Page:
A Victory for Wolves: Idaho Terminates Wolf Killing Program in Frank Church Wilderness

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A Victory for Wolves: Idaho Terminates Wolf Killing Program in Frank Church Wilderness

FOR IMMEDIATE RELEASE

Melanie Gade: mgade@defenders.org; (202) 772-0288 

Suzanne Stone: SStone@defenders.org; (208) 861-4655    

POCATELLO, ID – Late Monday night, the Idaho Department of Fish and Game (IDFG) announced an end to their wolf extermination program in the Frank Church Wilderness Area, after Defenders and other conservation groups took the issue to federal court earlier this month.

In mid-December, IDFG hired a trapper to exterminate the Golden and Monumental wolf packs in central Idaho’s Frank Church—River of No Return Wilderness Area with the goal of inflating elk populations for outfitters and recreational hunters. Defenders and other groups sued IDFG and the U.S. Forest Service (FS) which manages the area, arguing that the extermination program disregarded the FS’s own predator policy as set forth in the wilderness management plan for the area, failed to appropriately consider the environmental impacts of this action, and was conducted without appropriate public input.

An initial request for an injunction to stop the killing was rejected by a federal judge in Idaho on January 17 so Defenders and coalition partners appealed the District Court’s decision, filing an emergency request for an injunction on January 23 with the U.S. Court of Appeals for the Ninth Circuit. And yesterday, rather than face another day in court, IDFG halted its extermination program before the Ninth Circuit could rule.  

Since January 15, the trapper killed nine wolves in the Frank Church Wilderness, but now he will pack out of the wilderness area after removing traps and snares from the area.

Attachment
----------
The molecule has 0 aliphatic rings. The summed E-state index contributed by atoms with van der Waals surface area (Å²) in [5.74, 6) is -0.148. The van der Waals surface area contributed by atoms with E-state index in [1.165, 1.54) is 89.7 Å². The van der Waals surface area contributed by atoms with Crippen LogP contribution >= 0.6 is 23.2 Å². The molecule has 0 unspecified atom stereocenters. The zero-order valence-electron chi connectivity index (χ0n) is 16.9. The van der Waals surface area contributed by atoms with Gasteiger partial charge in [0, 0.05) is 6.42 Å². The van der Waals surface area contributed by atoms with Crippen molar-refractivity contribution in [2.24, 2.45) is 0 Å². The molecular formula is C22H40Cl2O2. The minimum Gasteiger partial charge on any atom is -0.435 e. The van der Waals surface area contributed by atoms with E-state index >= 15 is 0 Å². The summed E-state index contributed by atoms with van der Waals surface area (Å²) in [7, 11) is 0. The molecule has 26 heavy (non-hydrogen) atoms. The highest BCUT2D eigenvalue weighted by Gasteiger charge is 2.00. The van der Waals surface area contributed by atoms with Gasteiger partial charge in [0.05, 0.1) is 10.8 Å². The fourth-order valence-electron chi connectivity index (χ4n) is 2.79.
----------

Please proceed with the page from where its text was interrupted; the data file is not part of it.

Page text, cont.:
Defenders of Wildlife President Jamie Rappaport Clark provides the following statement:

“While it is great news that this extermination program has ended, tragically it still resulted in the loss of nine wolves in a wilderness area that should have been a safe haven for them, if the U.S. Forest Service had complied with its own policies and procedures,”  said Jamie Rappaport Clark, president and CEO of Defenders of Wildlife. “Ending this unfounded assault on wolves which was designed to benefit a few outfitters grants a reprieve to the remaining members of the Golden and Monumental wolf packs, and is hopefully a first step in permanently stopping such wolf pack eradication efforts in the future.”

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Defenders of Wildlife is dedicated to the protection of all native animals and plants in their natural communities. With more than 1 million members and activists, Defenders of Wildlife is a leading advocate for innovative solutions to safeguard our wildlife heritage for generations to come. For more information, visit www.defenders.org and follow us on Twitter @DefendersNews.

 

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